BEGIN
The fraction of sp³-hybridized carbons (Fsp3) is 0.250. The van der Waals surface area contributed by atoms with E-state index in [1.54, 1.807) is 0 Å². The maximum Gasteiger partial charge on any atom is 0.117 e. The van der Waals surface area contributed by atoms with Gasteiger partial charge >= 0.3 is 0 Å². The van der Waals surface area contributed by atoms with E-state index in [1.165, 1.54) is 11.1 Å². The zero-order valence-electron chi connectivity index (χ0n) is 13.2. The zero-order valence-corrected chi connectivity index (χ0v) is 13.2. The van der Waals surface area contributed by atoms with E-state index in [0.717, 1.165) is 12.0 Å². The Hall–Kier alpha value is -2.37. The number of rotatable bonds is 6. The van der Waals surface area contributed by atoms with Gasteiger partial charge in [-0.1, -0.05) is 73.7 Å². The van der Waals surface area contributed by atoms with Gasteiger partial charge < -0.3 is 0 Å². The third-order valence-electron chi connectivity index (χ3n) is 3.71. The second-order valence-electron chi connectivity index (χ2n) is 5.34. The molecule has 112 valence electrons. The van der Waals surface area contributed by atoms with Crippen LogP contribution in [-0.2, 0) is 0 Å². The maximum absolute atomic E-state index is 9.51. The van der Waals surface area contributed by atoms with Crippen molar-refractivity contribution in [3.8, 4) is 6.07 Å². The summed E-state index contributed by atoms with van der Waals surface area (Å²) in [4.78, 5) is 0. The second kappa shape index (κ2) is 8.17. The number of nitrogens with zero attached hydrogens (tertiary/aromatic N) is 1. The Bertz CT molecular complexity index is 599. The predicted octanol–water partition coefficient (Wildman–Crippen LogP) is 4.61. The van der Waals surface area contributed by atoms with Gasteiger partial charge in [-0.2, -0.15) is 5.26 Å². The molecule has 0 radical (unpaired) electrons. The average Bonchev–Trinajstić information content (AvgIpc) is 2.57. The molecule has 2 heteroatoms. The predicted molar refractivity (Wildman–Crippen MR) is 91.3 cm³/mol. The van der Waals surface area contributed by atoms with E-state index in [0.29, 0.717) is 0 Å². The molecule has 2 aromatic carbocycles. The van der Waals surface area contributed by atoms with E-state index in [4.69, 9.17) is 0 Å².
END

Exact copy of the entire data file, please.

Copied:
The fraction of sp³-hybridized carbons (Fsp3) is 0.250. The van der Waals surface area contributed by atoms with E-state index in [1.54, 1.807) is 0 Å². The maximum Gasteiger partial charge on any atom is 0.117 e. The van der Waals surface area contributed by atoms with Gasteiger partial charge >= 0.3 is 0 Å². The van der Waals surface area contributed by atoms with E-state index in [1.165, 1.54) is 11.1 Å². The zero-order valence-electron chi connectivity index (χ0n) is 13.2. The zero-order valence-corrected chi connectivity index (χ0v) is 13.2. The van der Waals surface area contributed by atoms with E-state index in [0.717, 1.165) is 12.0 Å². The Hall–Kier alpha value is -2.37. The number of rotatable bonds is 6. The van der Waals surface area contributed by atoms with Gasteiger partial charge in [-0.1, -0.05) is 73.7 Å². The van der Waals surface area contributed by atoms with Gasteiger partial charge < -0.3 is 0 Å². The third-order valence-electron chi connectivity index (χ3n) is 3.71. The second-order valence-electron chi connectivity index (χ2n) is 5.34. The molecule has 112 valence electrons. The van der Waals surface area contributed by atoms with Crippen LogP contribution in [-0.2, 0) is 0 Å². The maximum absolute atomic E-state index is 9.51. The van der Waals surface area contributed by atoms with Crippen molar-refractivity contribution in [3.8, 4) is 6.07 Å². The summed E-state index contributed by atoms with van der Waals surface area (Å²) in [4.78, 5) is 0. The second kappa shape index (κ2) is 8.17. The number of nitrogens with zero attached hydrogens (tertiary/aromatic N) is 1. The Bertz CT molecular complexity index is 599. The predicted octanol–water partition coefficient (Wildman–Crippen LogP) is 4.61. The van der Waals surface area contributed by atoms with Gasteiger partial charge in [-0.2, -0.15) is 5.26 Å². The molecule has 0 radical (unpaired) electrons. The average Bonchev–Trinajstić information content (AvgIpc) is 2.57. The molecule has 2 heteroatoms. The predicted molar refractivity (Wildman–Crippen MR) is 91.3 cm³/mol. The van der Waals surface area contributed by atoms with E-state index in [0.29, 0.717) is 0 Å². The molecule has 2 aromatic carbocycles. The van der Waals surface area contributed by atoms with E-state index in [4.69, 9.17) is 0 Å².